Letter: Countryside myth

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The Independent Online
DISTURBED and perplexed by the number of people joining the Countryside March, opponents of hunting are desperately accusing the hunters of hijacking legitimate rural concerns. This is profoundly untrue.

I don't hunt, but I am clear about my own motives for making the long journey from Northumberland to London. Hunting is the cultural tradition of a decent minority group, and the Bill to ban it symbolises the populist bigotry of this government, with its rampant "bannitis".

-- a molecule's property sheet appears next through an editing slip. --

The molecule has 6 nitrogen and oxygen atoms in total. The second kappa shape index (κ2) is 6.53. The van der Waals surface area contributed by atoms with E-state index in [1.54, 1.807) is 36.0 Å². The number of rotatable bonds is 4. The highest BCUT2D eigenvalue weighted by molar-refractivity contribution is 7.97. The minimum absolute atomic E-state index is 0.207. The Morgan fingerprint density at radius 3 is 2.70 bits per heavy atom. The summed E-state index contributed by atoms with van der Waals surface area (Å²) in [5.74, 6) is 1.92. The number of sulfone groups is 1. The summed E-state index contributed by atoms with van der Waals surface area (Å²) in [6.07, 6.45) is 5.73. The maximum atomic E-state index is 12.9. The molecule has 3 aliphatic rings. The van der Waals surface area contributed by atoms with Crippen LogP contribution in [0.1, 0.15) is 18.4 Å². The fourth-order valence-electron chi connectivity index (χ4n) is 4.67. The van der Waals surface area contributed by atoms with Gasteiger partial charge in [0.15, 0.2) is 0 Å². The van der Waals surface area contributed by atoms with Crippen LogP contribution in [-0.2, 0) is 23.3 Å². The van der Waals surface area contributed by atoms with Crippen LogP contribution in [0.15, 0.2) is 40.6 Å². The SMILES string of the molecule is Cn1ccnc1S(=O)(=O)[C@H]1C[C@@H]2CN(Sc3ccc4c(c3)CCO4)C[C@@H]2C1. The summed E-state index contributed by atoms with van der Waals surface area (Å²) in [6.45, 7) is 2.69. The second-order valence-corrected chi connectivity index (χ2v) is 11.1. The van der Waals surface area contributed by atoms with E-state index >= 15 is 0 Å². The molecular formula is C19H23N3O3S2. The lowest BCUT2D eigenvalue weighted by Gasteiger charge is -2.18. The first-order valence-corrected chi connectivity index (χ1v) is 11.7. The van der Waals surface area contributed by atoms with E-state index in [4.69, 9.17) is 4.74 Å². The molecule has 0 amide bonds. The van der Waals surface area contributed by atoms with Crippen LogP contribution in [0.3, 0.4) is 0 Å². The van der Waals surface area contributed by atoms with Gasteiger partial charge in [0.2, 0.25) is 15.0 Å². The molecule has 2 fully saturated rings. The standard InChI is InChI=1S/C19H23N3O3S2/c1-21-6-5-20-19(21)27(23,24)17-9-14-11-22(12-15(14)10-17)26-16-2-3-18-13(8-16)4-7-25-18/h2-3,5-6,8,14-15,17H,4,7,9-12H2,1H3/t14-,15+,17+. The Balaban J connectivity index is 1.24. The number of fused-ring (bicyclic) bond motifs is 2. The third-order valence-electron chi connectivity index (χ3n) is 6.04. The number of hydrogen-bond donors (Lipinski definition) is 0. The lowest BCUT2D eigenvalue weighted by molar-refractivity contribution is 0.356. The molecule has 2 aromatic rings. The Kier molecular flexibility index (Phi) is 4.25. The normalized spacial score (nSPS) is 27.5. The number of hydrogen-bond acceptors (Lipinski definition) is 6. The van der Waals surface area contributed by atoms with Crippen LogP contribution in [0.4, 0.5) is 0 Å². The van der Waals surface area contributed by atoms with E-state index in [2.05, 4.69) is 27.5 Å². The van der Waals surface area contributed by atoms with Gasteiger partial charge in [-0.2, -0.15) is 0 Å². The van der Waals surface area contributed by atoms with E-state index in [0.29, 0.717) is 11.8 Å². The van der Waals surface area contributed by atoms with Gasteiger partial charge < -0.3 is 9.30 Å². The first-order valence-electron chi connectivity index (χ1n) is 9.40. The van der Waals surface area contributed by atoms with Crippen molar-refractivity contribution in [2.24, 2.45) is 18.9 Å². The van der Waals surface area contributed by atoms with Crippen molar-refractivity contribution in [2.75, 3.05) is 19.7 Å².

Many people in rural areas may indeed tell pollsters that they personally dislike hunting. Yet I suspect that, if asked, they would go on to say that they do not wish to impose their views on others. This tolerance of country traditions may be the real difference between rural and urban attitudes to hunting, and it has a broader significance. The fundamental issue is personal freedom.

ALASDAIR MITCHELL

Stocksfield, Northumberland

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